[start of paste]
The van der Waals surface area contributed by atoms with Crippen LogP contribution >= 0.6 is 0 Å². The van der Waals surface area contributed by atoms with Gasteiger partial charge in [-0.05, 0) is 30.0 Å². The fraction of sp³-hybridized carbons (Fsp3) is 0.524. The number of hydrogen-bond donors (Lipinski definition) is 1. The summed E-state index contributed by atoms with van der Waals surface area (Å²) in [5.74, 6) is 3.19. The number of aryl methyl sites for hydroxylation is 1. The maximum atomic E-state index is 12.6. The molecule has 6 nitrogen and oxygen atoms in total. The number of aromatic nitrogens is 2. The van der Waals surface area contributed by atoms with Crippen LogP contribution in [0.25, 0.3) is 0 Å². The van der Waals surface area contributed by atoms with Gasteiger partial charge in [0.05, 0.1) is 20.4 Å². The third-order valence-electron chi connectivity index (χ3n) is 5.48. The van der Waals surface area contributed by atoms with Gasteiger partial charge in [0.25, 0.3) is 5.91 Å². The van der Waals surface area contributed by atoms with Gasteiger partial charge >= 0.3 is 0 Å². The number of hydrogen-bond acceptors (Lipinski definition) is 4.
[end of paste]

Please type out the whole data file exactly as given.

The van der Waals surface area contributed by atoms with Crippen LogP contribution >= 0.6 is 0 Å². The van der Waals surface area contributed by atoms with Gasteiger partial charge in [-0.05, 0) is 30.0 Å². The fraction of sp³-hybridized carbons (Fsp3) is 0.524. The number of hydrogen-bond donors (Lipinski definition) is 1. The summed E-state index contributed by atoms with van der Waals surface area (Å²) in [5.74, 6) is 3.19. The number of aryl methyl sites for hydroxylation is 1. The maximum atomic E-state index is 12.6. The molecule has 6 nitrogen and oxygen atoms in total. The number of aromatic nitrogens is 2. The van der Waals surface area contributed by atoms with Crippen LogP contribution in [0.25, 0.3) is 0 Å². The van der Waals surface area contributed by atoms with Gasteiger partial charge in [0.05, 0.1) is 20.4 Å². The third-order valence-electron chi connectivity index (χ3n) is 5.48. The van der Waals surface area contributed by atoms with Gasteiger partial charge in [0.25, 0.3) is 5.91 Å². The van der Waals surface area contributed by atoms with Gasteiger partial charge >= 0.3 is 0 Å². The number of hydrogen-bond acceptors (Lipinski definition) is 4.